Baltimore Blast goalkeeper William Vanzela said the problems facing soccer in America run deeper than the U.S. men's national team missing the World Cup for the first time since 1986.
"We're talking about the World Cup itself and this ... game that we lost yesterday, but it's much bigger than that -- the reality is that the system is wrong," Vanzela told
Glenn Clark Radio
Oct. 11, a day after the U.S. men's national team lost to Trinidad and Tobago with its World Cup berth on the line.
Originally from Cascavel, Brazil, Vanzela moved five hours away when he was selected for a soccer academy at 13. He said his schedule was quite different than the typical U.S. youth soccer player.
"You're talking about at least five hours a day of soccer, and if you times that by five days a week, plus the game on the weekend, we're talking about a lot of hours that you develop a soccer player," Vanzela said of his time at the academy. "Compared to the U.S. when you have two sessions a week and plus maybe a game … so the skills level are not going to be even close. You really cannot match that."
Entering his fifth season in the Major Arena Soccer League, Vanzela holds the MASL record for lowest goals against average in a season (2.83), which he set during the 2014-15 season and was named Goalkeeper of the Year.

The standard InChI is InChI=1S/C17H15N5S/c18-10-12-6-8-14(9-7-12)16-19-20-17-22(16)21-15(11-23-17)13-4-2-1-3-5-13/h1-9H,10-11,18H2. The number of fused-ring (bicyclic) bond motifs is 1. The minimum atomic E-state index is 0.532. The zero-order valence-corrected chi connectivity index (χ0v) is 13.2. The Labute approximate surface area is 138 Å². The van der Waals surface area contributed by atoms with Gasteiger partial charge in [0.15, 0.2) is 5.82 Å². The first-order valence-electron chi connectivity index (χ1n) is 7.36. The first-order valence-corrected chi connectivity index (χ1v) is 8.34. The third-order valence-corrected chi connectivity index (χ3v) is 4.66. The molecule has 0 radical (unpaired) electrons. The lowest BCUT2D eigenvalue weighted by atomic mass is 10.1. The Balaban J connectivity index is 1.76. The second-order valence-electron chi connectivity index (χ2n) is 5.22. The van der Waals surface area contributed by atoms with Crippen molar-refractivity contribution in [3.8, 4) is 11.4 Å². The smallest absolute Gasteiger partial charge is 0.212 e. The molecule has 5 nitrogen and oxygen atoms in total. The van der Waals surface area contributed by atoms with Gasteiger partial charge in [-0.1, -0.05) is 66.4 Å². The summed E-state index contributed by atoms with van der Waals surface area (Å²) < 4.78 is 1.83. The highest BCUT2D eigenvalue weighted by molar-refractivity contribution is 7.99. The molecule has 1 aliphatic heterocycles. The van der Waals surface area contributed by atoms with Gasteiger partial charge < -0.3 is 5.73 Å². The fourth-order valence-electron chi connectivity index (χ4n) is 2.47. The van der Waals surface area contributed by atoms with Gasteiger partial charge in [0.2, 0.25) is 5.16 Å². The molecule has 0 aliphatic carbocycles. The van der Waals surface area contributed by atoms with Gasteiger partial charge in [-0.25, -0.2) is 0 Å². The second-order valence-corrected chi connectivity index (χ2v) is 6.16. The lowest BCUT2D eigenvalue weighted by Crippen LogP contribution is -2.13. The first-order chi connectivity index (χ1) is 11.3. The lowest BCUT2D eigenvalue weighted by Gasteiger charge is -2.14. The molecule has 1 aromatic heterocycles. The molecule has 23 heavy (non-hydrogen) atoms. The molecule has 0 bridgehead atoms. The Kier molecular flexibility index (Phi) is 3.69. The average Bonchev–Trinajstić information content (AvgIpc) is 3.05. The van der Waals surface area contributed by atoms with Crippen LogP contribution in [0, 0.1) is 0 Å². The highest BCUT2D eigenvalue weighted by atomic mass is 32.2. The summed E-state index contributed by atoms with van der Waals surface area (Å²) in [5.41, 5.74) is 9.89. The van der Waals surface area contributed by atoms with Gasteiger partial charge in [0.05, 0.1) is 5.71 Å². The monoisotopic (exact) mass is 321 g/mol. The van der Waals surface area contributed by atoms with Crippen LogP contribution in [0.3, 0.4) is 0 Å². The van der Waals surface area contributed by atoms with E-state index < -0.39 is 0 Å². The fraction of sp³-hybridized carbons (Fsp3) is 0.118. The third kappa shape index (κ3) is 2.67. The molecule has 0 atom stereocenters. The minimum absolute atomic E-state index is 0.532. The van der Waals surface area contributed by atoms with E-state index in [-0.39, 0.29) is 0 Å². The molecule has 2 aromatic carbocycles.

"The goal from every Brazilian kid is to become a soccer player, a professional soccer player; we play soccer in the U.S. to try to get a full ride for a college, and this is the difference," Vanzela said. "I'm not talking about the system, which I think is better for the 99 percent of the kids [who do not become professional soccer players], but I'm talking about soccer itself, it's just the reality."
Vanzela said other factors hurt the development of soccer in the U.S. as well, such as coaches at the youth level who don't have soccer experience, the fact that U.S. soccer doesn't have much of a legacy and that most other U.S. sports are hand-skilled based.
"I'm trying to, as much as possible, to talk to everyone I know to give the kids some freedom to play soccer," he said. "I really think the coaches are right now telling the kids way too much what they do, what they are supposed to do on the field. They became robots on the field today; [they] move exactly where they need to be and they can't solve problems on the field."
Also the goalie coach for the Johns Hopkins men's soccer team, Vanzela said he would like to see coaches watching film sessions with kids. He also wondered what some of America's best athletes would look like playing soccer instead of other sports.
"You have the best athletes in the world, but not all of them are playing soccer, so I am very curious to see how that would be if you have everybody playing soccer in the U.S.," Vanzela said. "Can you imagine Kobe Bryant training soccer for his whole life, what kind of player he could be? That's something I don't think we'll ever change."
For more from Vanzela, listen to the full interview here: